Resident Commissioner and Health Secretary Discuss Medicaid Negotiations
Resident Commissioner Jenniffer González and Health Secretary Carlos Mellado participated Friday at the Health Services Administrators College (CASS by its Spanish acronym) annual convention to speak about the most recent developments in U.S. Congress concerning the island’s Medicaid Program.
The conference was dubbed “Government/Congress Update Healthcare Projects.”
Mellado said that he spoke with Congressmen about the island’s current healthcare situation and what the local government believes could be important in the Medicaid Programs for the population.
“And based on what the resident commissioner has achieved, which I believe is the first time we have five years of a recurrent budget,” Mellado said while noting that changes to improve the program could be achieved.
“But parting from having a fiscal cliff that would have achieved nothing compared with what we have now,” Mellado added.
Mellado highlighted that a permanent solution is to continue a path to receive state-like treatment, in which policy changes would need to be implemented, such as an increase in the federal allotment and applying a state Federal Medical Assistance Percentage (FMAP).
The resulting improvements would include raising eligibility levels above 85 percent of the federal poverty levels and providing missing mandatory benefits.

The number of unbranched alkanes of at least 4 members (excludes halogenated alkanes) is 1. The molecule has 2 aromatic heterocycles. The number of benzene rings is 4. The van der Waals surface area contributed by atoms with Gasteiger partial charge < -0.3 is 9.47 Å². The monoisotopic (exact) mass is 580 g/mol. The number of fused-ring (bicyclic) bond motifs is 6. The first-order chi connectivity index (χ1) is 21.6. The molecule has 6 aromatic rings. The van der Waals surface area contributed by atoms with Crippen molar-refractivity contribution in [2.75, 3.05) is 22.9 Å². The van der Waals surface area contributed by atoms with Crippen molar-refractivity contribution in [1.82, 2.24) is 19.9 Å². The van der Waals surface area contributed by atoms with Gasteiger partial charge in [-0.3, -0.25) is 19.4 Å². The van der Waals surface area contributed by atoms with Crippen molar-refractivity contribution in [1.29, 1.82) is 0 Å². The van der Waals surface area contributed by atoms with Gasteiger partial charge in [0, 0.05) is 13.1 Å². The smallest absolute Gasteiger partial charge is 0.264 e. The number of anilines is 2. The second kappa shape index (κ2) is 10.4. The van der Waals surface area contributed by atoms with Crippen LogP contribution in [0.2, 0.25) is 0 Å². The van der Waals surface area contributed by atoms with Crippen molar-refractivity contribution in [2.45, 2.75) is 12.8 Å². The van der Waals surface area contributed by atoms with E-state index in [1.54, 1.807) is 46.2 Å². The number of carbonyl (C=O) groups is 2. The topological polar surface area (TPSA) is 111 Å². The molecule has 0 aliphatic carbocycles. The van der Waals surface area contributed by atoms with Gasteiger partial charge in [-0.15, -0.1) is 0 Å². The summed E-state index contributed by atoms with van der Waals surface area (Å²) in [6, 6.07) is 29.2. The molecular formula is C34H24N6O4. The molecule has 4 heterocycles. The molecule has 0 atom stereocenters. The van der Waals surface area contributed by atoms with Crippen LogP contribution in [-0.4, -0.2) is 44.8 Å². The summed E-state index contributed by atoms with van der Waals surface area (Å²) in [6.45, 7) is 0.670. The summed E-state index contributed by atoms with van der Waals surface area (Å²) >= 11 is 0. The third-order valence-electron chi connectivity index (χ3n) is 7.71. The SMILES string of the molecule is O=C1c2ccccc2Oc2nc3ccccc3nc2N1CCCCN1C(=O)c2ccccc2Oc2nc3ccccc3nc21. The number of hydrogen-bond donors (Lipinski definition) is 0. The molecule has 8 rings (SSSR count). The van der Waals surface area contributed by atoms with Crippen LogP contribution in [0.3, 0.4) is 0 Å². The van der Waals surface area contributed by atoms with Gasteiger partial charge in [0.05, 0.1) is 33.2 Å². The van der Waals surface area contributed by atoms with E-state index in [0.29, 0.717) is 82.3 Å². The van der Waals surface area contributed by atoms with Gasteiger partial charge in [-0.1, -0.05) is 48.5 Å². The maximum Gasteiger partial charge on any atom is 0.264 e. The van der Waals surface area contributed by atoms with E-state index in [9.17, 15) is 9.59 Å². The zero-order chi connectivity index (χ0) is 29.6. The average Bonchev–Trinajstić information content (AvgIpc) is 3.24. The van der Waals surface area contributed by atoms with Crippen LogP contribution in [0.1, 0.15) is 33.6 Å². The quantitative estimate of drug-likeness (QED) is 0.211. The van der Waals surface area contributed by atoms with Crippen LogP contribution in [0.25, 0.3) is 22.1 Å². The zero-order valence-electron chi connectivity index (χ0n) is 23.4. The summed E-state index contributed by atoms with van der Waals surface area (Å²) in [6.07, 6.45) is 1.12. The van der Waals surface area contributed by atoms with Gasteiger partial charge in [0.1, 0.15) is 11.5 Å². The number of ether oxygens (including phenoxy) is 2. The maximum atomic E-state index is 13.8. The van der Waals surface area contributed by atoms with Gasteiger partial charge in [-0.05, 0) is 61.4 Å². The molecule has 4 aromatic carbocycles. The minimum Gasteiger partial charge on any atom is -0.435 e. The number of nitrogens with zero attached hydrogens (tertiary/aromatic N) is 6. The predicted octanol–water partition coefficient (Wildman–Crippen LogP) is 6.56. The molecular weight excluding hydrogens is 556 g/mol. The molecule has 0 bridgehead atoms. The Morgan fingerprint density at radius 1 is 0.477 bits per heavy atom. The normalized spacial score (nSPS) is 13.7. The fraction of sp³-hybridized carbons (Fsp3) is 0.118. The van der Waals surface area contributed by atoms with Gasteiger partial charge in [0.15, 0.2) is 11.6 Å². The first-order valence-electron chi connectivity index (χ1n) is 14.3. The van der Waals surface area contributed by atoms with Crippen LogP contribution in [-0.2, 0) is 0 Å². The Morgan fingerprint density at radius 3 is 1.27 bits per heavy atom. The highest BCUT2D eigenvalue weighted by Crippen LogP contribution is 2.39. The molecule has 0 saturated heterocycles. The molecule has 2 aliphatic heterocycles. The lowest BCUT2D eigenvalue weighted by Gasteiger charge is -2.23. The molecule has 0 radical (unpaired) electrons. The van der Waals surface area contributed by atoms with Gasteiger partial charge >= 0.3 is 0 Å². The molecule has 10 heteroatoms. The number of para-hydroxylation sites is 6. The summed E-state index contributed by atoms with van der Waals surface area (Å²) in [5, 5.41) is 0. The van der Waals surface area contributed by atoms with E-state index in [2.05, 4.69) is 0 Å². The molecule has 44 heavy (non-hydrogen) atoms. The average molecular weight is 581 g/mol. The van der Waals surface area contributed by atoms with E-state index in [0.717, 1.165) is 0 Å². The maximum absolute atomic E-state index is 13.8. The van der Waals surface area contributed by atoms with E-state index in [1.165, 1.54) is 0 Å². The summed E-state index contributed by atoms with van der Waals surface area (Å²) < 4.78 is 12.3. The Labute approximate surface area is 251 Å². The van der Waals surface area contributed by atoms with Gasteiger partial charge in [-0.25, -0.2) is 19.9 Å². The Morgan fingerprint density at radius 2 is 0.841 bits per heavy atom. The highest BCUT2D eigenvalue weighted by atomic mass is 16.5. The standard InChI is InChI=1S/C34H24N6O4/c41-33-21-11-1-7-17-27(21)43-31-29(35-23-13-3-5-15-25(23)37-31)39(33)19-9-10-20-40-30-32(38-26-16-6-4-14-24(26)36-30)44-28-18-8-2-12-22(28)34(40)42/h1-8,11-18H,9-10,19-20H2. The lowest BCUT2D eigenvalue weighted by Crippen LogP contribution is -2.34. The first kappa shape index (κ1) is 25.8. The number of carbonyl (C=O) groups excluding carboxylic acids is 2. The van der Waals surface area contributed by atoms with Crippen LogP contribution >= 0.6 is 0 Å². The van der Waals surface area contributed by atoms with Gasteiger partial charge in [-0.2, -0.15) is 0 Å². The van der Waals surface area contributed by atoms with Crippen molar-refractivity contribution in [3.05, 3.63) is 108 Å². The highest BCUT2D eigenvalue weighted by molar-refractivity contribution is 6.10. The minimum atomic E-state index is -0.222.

Meanwhile, González said that currently, “we are in negotiations with Congress.”
She said that although the U.S. House Energy and Commerce Committee voted to advance 16 health bills to the full House of Representatives, including House Resolution 4406, the “Supporting Medicaid in the U.S. Territories Act” that includes five years of Medicaid funding for Puerto Rico, an allocation of some $3 billion and a Federal Medical Assistance Percentage (FMAP) FMAP of 76 percent, she is still lobbying to achieve higher funding before the bill goes down to a vote at the full House of Representatives and later at the U.S. Senate.
“We have suggested to include funding for additional benefits (adult vaccinations, diabetes supplies, non-emergency transportation, and Part B premium for duals),” González said. “We have also suggested shortening the funding extension to four years instead of five years with the same amount of funding, making the new proposal budget-neutral.”